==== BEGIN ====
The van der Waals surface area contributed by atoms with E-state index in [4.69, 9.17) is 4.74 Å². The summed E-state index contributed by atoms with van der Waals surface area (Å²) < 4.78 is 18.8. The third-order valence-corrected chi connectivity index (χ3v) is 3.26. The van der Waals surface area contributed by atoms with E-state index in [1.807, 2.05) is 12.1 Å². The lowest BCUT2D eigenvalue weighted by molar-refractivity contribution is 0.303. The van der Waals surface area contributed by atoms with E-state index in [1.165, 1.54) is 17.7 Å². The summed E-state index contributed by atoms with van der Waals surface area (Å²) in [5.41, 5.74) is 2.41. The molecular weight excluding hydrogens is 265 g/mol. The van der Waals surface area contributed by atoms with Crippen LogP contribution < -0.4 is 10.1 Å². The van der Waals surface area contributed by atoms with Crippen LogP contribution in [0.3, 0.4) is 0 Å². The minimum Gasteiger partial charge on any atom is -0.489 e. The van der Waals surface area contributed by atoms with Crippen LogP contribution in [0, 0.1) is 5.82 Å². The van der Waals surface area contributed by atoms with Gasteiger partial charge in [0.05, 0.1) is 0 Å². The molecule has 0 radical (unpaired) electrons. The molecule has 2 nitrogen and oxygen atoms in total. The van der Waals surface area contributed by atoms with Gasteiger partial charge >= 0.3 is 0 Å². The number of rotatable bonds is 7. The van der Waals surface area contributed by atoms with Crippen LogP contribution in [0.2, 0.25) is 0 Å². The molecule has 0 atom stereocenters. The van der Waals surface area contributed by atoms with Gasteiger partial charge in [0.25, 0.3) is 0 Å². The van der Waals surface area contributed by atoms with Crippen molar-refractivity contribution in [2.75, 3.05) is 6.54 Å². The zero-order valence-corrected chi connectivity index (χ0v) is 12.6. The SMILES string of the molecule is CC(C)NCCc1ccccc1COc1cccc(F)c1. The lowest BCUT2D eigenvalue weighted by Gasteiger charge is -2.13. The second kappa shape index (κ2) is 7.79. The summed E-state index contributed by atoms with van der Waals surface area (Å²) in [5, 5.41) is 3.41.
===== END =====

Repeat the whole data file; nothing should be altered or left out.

The van der Waals surface area contributed by atoms with E-state index in [4.69, 9.17) is 4.74 Å². The summed E-state index contributed by atoms with van der Waals surface area (Å²) < 4.78 is 18.8. The third-order valence-corrected chi connectivity index (χ3v) is 3.26. The van der Waals surface area contributed by atoms with E-state index in [1.807, 2.05) is 12.1 Å². The lowest BCUT2D eigenvalue weighted by molar-refractivity contribution is 0.303. The van der Waals surface area contributed by atoms with E-state index in [1.165, 1.54) is 17.7 Å². The summed E-state index contributed by atoms with van der Waals surface area (Å²) in [5.41, 5.74) is 2.41. The molecular weight excluding hydrogens is 265 g/mol. The van der Waals surface area contributed by atoms with Crippen LogP contribution < -0.4 is 10.1 Å². The van der Waals surface area contributed by atoms with Crippen LogP contribution in [0.3, 0.4) is 0 Å². The minimum Gasteiger partial charge on any atom is -0.489 e. The van der Waals surface area contributed by atoms with Crippen LogP contribution in [0, 0.1) is 5.82 Å². The van der Waals surface area contributed by atoms with Gasteiger partial charge in [0.05, 0.1) is 0 Å². The molecule has 0 radical (unpaired) electrons. The molecule has 2 nitrogen and oxygen atoms in total. The van der Waals surface area contributed by atoms with Gasteiger partial charge >= 0.3 is 0 Å². The number of rotatable bonds is 7. The van der Waals surface area contributed by atoms with Crippen LogP contribution in [0.2, 0.25) is 0 Å². The molecule has 0 atom stereocenters. The van der Waals surface area contributed by atoms with Gasteiger partial charge in [0.25, 0.3) is 0 Å². The van der Waals surface area contributed by atoms with Crippen molar-refractivity contribution in [2.75, 3.05) is 6.54 Å². The zero-order valence-corrected chi connectivity index (χ0v) is 12.6. The SMILES string of the molecule is CC(C)NCCc1ccccc1COc1cccc(F)c1. The lowest BCUT2D eigenvalue weighted by Gasteiger charge is -2.13. The second kappa shape index (κ2) is 7.79. The summed E-state index contributed by atoms with van der Waals surface area (Å²) in [5, 5.41) is 3.41.